Saturday, November 29, 2014

Seth Cluett - Forms of Forgetting (Line)

Cluett writes that "Forms of Forgetting is a studio construction investigating memory/forgetting and attention/inattention as catalysts for formal development in long-duration sound work". While I'm not at all sure as to how well or poorly my memory functioned over the course of the 55 minutes or so the work lasts, my attention was thoroughly held throughout by the subtly stunning music. All electronic, more of what I would call a strong, complex hum than a drone, the work slowly shifts and wavers, reaching small knolls of activity, subsiding. It begins with a fairly warm hum, probably four or five plies thick although the above cited inattention could cause one to miss this, accompanied by a gentle fluttering sound that lasts several minutes and is never heard from again. Some of the tones pulse noticeably, others seem more constant. Other textures are gradually extruded, including some of a grainier, more metallic nature, though all are folded into the stream smoothly enough. About halfway through, the sound field both deepens and rarifies--the effect is quite dramatic in context, as though a gulf has opened beneath you before you've realized it, an exceptionally beautiful several minutes. It takes a wonderfully long time to settle down, still picking up new elements as it does so (including soft beeps and slightly sour warpings of tuning), just hovering, the pulses growing fainter and fainter.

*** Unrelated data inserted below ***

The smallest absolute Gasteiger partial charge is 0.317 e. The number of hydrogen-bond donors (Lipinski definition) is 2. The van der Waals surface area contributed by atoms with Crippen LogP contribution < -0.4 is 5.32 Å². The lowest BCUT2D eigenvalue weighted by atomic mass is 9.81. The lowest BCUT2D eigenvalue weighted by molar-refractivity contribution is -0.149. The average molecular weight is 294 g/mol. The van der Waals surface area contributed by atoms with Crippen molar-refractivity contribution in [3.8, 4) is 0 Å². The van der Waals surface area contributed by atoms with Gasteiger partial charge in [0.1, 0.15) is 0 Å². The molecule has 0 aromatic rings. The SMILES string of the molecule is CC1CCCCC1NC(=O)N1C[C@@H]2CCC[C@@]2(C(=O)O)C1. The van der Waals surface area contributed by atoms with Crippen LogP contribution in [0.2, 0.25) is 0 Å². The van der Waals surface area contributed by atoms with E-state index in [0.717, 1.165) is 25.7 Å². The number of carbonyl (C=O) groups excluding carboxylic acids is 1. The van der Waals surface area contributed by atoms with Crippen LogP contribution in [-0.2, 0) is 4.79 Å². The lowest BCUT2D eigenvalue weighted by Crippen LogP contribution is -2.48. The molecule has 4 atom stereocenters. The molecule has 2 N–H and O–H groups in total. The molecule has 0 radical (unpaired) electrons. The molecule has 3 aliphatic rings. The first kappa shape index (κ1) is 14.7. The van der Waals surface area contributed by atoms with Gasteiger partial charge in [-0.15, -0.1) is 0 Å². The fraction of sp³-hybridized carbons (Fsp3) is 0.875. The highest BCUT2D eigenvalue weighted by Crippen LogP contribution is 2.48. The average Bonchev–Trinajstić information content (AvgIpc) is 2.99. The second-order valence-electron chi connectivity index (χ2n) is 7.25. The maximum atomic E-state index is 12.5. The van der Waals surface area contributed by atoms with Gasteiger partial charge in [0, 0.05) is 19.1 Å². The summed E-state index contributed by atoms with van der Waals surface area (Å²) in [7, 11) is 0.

A very lovely, deep work even if my memory's playing tricks on me.


Ferran Fages/Ernesto Rodrigues - Cru (Creative Sources)

Though Fages is credited with "electronics" on the sleeve, most of the non-viola sounds on this recording (those provided by Rodrigues) seem to be of the field recording variety, often of vehicles on a highway, though all enveloped in a dusty semi-hum. Through this, it's possible to perceive thin electronic strands, I think, but I'm never quite sure if they're there or even if they might not also stem from some particularly high viola strokes. Rodrigues is sometimes oddly playful here, plucking at the strings as if suggesting a gambol down the road, an itinerant musician strolling the highway's shoulder, wryly commenting on the passing traffic. There's not much more to it than that, a single 37-minute track that ambles leisurely, but the sound is full and interesting, drawing one in well enough if, at the end of the day, leaving one with only a hazy impression of what has just occurred. Sometimes that's all that's needed and it was often the case with me, but the music is amorphous enough that many more casual listeners may find little to grasp hold of.

Creative Sources

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